In celebration of National Poetry Month, the Texas Book Festival staff would like to share some of our favorite poems. Poetry is a great way to strengthen reading, writing, and listening skills for all age groups. It also helps us to think of new ideas and improve the way we think about old ones. At its core, poetry allows us to heal and weigh our hearts and our minds – amplifying the ways in which we communicate our feelings and tell our stories.
Below are just some of the poets who have left an impression on our team, but we would love to know what poems you recommend! Share your favorite poems with us on social media (Instagram/Twitter @texasbookfest and Facebook @texasbookfestival).
Aging, at all. I want that. And to fall
perhaps most honestly in love
beside the ocean, in a home I’ve paid
for by doing as I like…
Ke’ara Hunt, Communications & Marketing Coordinator: My obsession with rom-coms has a tight hold on the way I view my life and society. Sometimes I’ll sit in a coffee shop and imagine that I can read the thoughts of men or that I’ll graciously stumble upon the perfect macaroon to match my vibrant energy. It’s all harmless daydreaming, but it can be a little detrimental as I don’t exactly fit the description of a Nancy Meyers leading lady. This poem by Rio Cortez is a little reminder that it’s okay to love…love, but I have to remember to set my own scene and cast myself as the leading lady in this beautiful thing called life.
Goldenrod by Maggie Smith
“The Grand Scheme of Things”
Claire Burrows, Deputy Director: You’ve probably read or listened to Maggie Smith’s poem “Good Bones“, and wept. Smith’s poetry is beautiful and honest and personal and feels personal for me as the reader. Her poems are sweeping and focused at the same time. Her latest book Goldenrod will make you think and remember and imagine. The poem “In the Grand Scheme of Things” ends with the lines,
We say in the grand scheme of things
as if there were one. We say that’s not how
the world works as if the world works.
Customs by Solmaz Sharif
Gavin Quinn, Programs & Financial Coordinator: A book of traveling and the spaces in-between. What does it look like to live in one country, but to have strong roots in another? In addition to these things, this book is often a critique of social and poetry customs – consider the last lines of “Patronage”:
I said what I meant
but I said it
in velvet. I said it in feathers.
And so one poet reminded me
Remember what you are to them.
Poodle, I said.
And remember what they are to you.
I do know how to pay attention, how to fall down
into the grass, how to kneel down in the grass,
how to be idle and blessed, how to stroll through the fields,
which is what I have been doing all day.
Tell me, what else should I have done?
Doesn’t everything die at last, and too soon?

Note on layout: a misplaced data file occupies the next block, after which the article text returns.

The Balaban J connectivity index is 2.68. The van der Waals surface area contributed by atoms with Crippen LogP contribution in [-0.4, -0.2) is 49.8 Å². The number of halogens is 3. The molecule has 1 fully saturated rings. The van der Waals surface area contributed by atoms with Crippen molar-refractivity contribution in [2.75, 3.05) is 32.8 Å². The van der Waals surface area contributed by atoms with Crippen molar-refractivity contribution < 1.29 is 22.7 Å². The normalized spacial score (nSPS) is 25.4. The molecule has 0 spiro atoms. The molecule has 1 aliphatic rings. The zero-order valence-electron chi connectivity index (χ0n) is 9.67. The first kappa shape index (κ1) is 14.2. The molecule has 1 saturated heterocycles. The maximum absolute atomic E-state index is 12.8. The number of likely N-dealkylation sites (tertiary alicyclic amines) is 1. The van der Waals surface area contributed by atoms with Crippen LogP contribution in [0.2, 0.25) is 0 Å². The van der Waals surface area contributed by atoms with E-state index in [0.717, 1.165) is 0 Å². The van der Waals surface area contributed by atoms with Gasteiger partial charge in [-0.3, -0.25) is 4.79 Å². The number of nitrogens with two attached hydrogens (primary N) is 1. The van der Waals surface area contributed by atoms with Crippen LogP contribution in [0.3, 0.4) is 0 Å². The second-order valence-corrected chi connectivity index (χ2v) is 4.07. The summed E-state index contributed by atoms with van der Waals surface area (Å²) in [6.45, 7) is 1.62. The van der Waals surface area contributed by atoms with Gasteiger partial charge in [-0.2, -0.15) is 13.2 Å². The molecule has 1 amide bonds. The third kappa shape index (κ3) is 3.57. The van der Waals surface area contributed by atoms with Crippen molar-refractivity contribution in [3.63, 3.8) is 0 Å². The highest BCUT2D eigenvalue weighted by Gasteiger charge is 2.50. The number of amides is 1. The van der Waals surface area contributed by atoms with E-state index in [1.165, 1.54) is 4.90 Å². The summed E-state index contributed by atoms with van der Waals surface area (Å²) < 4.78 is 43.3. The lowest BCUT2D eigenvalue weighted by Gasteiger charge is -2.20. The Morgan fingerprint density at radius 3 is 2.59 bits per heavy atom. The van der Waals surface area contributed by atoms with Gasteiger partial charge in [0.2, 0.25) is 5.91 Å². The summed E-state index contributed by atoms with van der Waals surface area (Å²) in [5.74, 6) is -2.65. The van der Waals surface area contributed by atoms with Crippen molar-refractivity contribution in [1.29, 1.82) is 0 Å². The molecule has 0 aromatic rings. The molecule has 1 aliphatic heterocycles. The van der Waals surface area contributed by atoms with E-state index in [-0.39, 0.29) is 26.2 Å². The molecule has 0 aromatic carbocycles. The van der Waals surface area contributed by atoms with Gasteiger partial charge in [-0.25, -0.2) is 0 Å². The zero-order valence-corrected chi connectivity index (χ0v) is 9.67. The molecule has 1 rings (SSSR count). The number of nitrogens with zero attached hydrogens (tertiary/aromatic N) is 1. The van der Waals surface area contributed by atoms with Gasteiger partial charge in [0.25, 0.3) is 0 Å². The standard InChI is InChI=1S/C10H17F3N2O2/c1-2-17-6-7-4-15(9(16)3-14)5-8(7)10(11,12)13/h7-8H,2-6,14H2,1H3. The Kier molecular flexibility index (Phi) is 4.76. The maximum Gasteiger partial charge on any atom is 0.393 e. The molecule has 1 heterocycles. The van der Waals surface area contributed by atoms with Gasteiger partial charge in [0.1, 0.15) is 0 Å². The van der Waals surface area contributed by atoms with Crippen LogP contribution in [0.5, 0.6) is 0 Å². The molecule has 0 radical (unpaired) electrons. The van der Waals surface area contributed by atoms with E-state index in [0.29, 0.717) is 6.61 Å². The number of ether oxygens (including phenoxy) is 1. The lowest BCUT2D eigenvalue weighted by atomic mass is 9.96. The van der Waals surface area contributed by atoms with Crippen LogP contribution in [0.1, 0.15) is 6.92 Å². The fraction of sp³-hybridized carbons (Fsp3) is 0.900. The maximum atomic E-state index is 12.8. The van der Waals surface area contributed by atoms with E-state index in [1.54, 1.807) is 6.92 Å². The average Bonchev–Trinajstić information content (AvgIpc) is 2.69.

Tell me, what is it you plan to do
with your one wild and precious life?
Susannah Auby, Development Manager: Mary Oliver’s poems are filled with imagery that vivifies the natural world in all its beauty. Just when you are feeling as though everything is outside of your control, she takes you back to the one thing that is truly yours.
Michelle Hernandez, School & Community Programs Coordinator: When I was an elementary school teacher and it was time to read and teach and write poetry with my students, my worn copy of Eloise Greenfield’s Honey, I Love and Other Love Poems was always our favorite. When I became a mother, it was the book I used to introduce my daughter to poetry. On occasion, I reread the pages, savoring each verse, and falling in love over and over again.
My mama’s on the sofa sewing buttons on my coat
I go and sit beside her. I’m through playing with my boat
I hold her arm and kiss it ‘cause it feels so soft and warm
Honey, let me tell you that I LOVE my mama’s arm
I love to kiss my mama’s arm…
Lois Kim, Executive Director: Sometimes a poem is lovely to read by oneself, a private affair carried out curled up on a sofa, a private exchange between poet and reader. Sometimes a poem’s power is most felt when read by the poet in front of a lot of people, with hundreds following the peaks, valleys, and turns of the poem, feeling in their bones the simplicity and complexity in all that the poet and poem are saying and doing. I felt the latter when Carrie Fountain read “The Jungle” at our recently held Gala and recommend the former for any of the poems in her latest collection, The Life.
In motherhood I begin
to celebrate my own
as when I wake to find
I’ve slept through the night
and I feel a little healed
because sleeping is something
I didn’t learn how to do until
I was an adult…
“Poem for Jon” by Joaquín Zihuatanejo
Matthew Patin, Literary Director: Educator and spoken-word artist Joaquín Zihuatanejo was this month named the first poet laureate of the City of Dallas, and while exploring his work, I stumbled upon a gem that demonstrates that some of the most moving poetry is neither spoken nor written: